I have to say I agree with you 100%. The fact that we the people who drive these business are complaining is ironic. If we as a working class decided not to buy objects that are ten times more expensive there wouldn't be big companies destroying America. They wouldn't have the opportunity to do so. We are giving them the cards to play their hand. It's not right and if you are supporting them by buying something ten times more expensive you have no right to complain. We continue it, so why not stop it?

Anonymous said...

This essay was very insightful to the mindset of, what seems to be a lower class citizen, on big corporations. It touches upon vital information and details about the working class and how there are fewer jobs because these corporations are taking up so much power and space. However this essay also acknowledges the point that it's not all the corporations fault because we the people (or the consumers) give them the power. So really we have the power to make or break them and I think that's very important to understand so this essay was very good with touching both sides.

Anonymous said...

This essay gives good insight to the mindset of what seems to be a lower class citizen. It provides bias but accurate information about how the big corporations are affecting the lower class for the worse. However this essay is interesting because even though the main perspective is how big corporations are bad, it gives insight to another perspective saying that it's not their fault because it's the peoples fault or the citizens fault. I agree with this because we as consumers give them the power to do what they do. So we as the people have the power to either make them or break them.

Anonymous said...

This is one out of the few essays that I completely agree with you. I am probably one of those students that doesn't put in all the effort, but at least I admit it. I put in quite a lot, but I know I could do a little but more. However, I am not one of those low lifes that come school with one composition book. I find it amazing how much some kids don’t care about school, what do they expect to be once they graduate? Most of them surely will move onto working this fast food jobs. They want to retaliate against these big corporations but they are so little, but that fits them since they have put so little effort into life.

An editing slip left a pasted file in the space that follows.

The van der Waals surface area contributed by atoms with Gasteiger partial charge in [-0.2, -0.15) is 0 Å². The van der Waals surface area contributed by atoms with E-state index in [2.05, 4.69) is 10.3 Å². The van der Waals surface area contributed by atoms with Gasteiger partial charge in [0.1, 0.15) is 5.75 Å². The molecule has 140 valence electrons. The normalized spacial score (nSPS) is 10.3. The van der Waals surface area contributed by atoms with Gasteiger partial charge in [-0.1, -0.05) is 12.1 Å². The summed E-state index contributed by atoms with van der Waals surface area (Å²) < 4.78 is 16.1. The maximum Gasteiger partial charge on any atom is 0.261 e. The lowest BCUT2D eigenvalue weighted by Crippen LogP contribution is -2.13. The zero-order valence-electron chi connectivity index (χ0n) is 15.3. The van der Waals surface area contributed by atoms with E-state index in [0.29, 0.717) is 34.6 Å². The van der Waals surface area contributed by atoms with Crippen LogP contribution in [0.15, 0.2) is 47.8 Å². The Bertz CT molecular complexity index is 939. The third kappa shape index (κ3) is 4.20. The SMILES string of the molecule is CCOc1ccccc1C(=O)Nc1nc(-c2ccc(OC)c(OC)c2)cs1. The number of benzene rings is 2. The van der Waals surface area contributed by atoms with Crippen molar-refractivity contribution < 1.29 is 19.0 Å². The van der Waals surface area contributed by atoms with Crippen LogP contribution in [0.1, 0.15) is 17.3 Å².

-Josh Hallmark

Anonymous said...

Sadly communism is NOT an alternate answer as there is no incentive for growth and the government tells you what you are to do.

It's like a farmer plants his seeds and the seeds grow into more seeds which creates more plants and he keeps some for his family while selling others and competition from other farms if big business doesn't stop it helps keep his prices lower to attract more customers.

Under communism the US government not only takes the plants but takes all the seeds as well then gives those seeds to everybody to eat so everybody is equal and doesn't have to buy them but then there is nothing to grow for the farmer so no new plants happen.

Or another scenario is you work hard for that A but the black person was lazy and only got a F so you're grade is lowered to a C to bump his up a D to be equal and he can pass despite you cramming for the finals and being eager about it.

Thus you never get that promotion you dreamed of and you're records are altered as a result.

"Oh I am sorry honey but you can't have that A so that Johnny can pass his class to be fair even though he goofed offed and partied/played video games most of the time with hot women"

Anonymous said...

We all know big corporations suck so why isn't anything being done about it other then just throwing a tantrum?

America can not last like this forever with the middle class almost non existent without breaking apart at the seams.
Sooner or later something has got to give and it's not going to be them if they can help it!

Don't big corporations realize we are the ones that buy from them and if we don't have any money due to it all being in the hands of a few it's all going to blow back in their face when they lose customers or do they have plans to bring China up a few steps and create a *Chinese* middle class in lieu of American's to try and replace the black hole that's growing fast?